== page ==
You won't believe how much Rose looks like Jackie.
And an aspiring comedian.
It was 50 years ago today that John F. Kennedy was gunned down in Dallas. It was a sound that reverberated around the world
At the Dallas Museum of Art, a massive Robert Rauschenberg collage titled Skyway will catch any visitor's eye -- a bold combination of colours and arresting pop culture images are a brief summary of the early 1960s and one man: John Fitzgerald Kennedy.
Fifty years ago in Texas, U.S. President John F. Kennedy was assassinated. It was arguably one of the most influential events
I don't remember whether I had Latin or math or biology that period. For sure, none of us knew, then, that we were living through one of the defining moments of 20th century American history. At 2:30, there was static on the PA and the room hushed. The principal, trying unsuccessfully to keep his voice calm, said, "President Kennedy is dead. I'm sorry ... School is dismissed."
"Pretty much every news camera in the world is going to be focused on Dealey Square on November 22," said our tour guide, as he led us into the lobby of the most visited tourist attraction in Dallas. The Sixth Floor Museum located on the corner of Elm and Houston streets. The window on the sixth floor where Lee Harvey Oswald allegedly shot John F. Kennedy, the President of the United States, in 1963.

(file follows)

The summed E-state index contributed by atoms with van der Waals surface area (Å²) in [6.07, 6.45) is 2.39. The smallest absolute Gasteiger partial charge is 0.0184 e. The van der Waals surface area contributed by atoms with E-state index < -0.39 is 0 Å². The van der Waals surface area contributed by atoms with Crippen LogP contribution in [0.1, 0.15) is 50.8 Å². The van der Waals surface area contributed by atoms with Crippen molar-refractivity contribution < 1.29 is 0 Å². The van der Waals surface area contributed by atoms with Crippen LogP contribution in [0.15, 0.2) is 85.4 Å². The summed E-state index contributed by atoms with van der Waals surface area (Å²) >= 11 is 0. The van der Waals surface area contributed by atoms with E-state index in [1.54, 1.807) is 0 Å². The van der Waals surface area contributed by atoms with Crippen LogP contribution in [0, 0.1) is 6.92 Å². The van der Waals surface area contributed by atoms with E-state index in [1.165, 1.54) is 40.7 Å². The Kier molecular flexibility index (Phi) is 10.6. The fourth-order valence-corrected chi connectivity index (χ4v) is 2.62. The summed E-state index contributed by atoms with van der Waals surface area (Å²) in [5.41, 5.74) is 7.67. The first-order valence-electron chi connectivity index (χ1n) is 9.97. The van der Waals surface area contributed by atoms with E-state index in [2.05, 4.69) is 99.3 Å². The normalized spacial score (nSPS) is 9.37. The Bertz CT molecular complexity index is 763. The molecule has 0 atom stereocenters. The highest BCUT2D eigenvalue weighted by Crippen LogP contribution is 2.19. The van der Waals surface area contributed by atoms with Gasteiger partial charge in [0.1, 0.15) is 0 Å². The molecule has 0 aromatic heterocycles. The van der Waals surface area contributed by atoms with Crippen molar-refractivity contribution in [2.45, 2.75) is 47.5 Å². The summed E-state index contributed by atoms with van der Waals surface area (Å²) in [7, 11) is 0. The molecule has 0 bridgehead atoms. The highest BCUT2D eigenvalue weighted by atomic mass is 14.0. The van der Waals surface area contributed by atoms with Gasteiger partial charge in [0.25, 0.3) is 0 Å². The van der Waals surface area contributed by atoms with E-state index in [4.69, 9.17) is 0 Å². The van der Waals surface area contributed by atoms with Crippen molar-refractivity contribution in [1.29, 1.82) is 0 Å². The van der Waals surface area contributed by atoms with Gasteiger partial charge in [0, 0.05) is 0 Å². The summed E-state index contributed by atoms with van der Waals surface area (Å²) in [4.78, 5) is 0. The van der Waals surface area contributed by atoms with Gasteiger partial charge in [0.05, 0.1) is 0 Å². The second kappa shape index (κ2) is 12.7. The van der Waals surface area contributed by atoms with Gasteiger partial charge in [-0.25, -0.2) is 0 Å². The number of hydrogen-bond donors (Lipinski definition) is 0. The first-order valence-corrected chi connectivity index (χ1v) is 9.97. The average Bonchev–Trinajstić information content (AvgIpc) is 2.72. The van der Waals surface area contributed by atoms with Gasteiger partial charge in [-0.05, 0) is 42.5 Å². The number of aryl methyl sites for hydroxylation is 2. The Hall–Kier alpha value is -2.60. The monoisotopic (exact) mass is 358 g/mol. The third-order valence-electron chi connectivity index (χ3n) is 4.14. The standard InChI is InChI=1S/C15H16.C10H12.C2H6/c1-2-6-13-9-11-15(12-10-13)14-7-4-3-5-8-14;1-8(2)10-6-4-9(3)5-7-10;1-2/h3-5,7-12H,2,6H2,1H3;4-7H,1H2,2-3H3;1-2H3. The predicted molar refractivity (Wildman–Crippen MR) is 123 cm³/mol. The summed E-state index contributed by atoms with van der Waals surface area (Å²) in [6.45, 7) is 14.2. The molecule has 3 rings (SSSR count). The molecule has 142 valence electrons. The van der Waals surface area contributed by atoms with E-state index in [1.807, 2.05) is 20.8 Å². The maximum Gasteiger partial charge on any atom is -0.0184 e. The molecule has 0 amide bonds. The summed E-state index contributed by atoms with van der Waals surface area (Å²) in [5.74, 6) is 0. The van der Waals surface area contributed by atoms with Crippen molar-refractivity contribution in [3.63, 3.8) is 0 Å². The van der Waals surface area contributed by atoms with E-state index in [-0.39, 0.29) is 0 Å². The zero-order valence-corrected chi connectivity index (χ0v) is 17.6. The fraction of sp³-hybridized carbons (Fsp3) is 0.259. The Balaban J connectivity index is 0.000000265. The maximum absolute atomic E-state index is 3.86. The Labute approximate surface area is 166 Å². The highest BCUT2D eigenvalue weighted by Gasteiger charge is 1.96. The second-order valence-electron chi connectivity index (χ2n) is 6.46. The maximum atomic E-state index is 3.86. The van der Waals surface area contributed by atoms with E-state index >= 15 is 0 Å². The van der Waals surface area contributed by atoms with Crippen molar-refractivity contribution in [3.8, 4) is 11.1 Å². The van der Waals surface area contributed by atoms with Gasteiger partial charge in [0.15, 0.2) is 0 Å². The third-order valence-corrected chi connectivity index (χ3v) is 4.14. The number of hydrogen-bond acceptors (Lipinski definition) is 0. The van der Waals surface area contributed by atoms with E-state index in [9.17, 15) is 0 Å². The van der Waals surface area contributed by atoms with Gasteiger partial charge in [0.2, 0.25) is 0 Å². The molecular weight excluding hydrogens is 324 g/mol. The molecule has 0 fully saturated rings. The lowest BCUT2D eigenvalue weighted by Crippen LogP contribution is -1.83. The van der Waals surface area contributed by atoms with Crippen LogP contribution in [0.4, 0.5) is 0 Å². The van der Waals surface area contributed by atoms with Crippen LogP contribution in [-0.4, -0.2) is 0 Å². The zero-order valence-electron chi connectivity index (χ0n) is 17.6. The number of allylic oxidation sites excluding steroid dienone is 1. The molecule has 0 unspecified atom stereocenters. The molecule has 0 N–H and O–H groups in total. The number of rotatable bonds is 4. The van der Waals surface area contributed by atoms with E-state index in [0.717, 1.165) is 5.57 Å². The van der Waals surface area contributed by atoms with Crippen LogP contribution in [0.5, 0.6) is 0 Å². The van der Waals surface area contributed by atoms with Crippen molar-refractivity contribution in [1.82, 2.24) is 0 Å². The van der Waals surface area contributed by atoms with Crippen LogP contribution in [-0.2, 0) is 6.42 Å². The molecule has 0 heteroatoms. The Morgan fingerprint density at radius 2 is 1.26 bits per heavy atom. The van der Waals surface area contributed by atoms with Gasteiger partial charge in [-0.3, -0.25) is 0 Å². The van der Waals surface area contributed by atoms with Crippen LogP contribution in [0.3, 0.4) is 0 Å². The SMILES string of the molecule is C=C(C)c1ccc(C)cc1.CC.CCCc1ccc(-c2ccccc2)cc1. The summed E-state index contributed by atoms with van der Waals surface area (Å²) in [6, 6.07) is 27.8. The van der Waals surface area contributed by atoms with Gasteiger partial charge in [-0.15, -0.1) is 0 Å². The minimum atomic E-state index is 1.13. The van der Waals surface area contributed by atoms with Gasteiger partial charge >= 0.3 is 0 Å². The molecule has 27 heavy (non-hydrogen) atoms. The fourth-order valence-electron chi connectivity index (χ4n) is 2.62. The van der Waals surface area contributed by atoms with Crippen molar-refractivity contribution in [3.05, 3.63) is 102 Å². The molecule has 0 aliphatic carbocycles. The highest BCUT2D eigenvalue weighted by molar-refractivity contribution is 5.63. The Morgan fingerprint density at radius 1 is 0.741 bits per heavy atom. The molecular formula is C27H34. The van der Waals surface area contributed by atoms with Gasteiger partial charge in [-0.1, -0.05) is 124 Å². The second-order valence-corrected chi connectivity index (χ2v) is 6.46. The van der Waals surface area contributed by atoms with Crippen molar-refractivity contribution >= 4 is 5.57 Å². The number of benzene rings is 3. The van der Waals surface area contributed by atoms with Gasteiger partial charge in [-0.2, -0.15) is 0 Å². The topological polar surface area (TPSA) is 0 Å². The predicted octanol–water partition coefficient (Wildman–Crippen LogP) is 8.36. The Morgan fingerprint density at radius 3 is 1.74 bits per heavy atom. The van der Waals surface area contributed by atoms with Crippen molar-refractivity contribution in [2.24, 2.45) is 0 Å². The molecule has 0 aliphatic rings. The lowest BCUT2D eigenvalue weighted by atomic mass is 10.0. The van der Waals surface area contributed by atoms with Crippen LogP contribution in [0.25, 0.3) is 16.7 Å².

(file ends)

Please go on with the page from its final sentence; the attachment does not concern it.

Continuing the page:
I happened to be the only Canadian journalist in the underground garage of the Dallas police station that bright Sunday morning two days later, when JFK's accused assassin, Lee Harvey Oswald, was gunned down by Jack Ruby.
Here we go again! Another conspiracy theory -- this time by a woman who has written a 600-page book (Me and Lee) claiming she and Lee Harvey Oswald were lovers and that instead of assassinating John Kennedy in 1963, he was trying to save him.